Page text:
“In politics, the art world and in life, there is only one Tony Podesta,” read Heather’s statement. “I have seen him solve problems that other people thought were unsolvable, fight tirelessly for causes he cares about and drop everything to help a friend in need. Tony is, and always will be, someone I respect and hold dear.”
His was equally effusive: “It was a great joy to share my life with Heather Podesta, grow our businesses and support the candidates and issues we care so deeply about. I am proud to have watched her become one of our city’s most important lobbyists. She has built a thriving business and is a respected thought leader in Washington. More importantly, she will always be my sounding board and close friend.”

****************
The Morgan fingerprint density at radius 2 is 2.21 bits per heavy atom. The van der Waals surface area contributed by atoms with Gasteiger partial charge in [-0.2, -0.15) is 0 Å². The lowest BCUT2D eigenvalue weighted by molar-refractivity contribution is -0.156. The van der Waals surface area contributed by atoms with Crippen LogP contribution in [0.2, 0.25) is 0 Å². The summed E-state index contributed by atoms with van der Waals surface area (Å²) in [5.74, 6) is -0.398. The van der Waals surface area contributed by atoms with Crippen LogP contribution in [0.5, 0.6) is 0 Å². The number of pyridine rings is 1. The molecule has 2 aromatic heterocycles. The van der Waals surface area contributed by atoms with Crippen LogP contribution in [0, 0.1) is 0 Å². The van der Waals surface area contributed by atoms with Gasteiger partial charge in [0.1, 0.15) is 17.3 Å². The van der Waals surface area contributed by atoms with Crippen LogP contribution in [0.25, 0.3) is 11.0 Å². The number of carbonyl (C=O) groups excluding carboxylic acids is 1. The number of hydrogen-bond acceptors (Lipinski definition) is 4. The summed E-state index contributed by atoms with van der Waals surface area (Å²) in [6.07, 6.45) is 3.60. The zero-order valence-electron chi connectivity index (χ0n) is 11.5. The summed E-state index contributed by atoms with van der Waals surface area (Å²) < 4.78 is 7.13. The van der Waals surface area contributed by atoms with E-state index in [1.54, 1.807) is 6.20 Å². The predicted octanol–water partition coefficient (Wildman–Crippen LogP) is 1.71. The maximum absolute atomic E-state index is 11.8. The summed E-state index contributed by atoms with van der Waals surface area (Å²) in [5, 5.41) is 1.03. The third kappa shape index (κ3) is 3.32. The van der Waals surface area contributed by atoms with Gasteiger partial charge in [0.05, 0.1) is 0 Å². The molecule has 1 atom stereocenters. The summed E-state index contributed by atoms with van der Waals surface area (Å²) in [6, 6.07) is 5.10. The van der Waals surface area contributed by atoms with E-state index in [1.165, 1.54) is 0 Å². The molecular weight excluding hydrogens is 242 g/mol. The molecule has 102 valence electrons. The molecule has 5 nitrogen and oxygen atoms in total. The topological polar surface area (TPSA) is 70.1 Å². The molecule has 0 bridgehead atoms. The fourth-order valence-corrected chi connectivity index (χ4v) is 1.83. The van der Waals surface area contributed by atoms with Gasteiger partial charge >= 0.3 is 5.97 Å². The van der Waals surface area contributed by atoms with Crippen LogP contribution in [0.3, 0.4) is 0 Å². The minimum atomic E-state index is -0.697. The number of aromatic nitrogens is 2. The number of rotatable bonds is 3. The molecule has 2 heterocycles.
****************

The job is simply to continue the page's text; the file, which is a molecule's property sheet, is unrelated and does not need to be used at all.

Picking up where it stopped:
Those sentiments are a far cry from those revealed in dueling court filings that began in April. Tony, who initiated the proceedings, had accused Heather of misleading him about a possible reconciliation and had insisted that he was responsible for his wife’s professional success. Meanwhile, Heather had demanded the couple’s Kalorama home.
The pair owned homes in Washington, Virginia, Italy, and Australia.
The two also bickered over their art collection, though it seems they’ve now buried the hatchet on that front, too. Their representatives said the couple would continue to make donations from the collection, which is known as the “Heather and Tony Podesta Collection.”
The pair married in 2003, and became a prominent fixture on the social and art-world scene, throwing parties in their Kalorama house and appearing at fundraisers and galas in designer duds, quippy quotes at the ready.
It was her third marriage and his second; the couple has no children.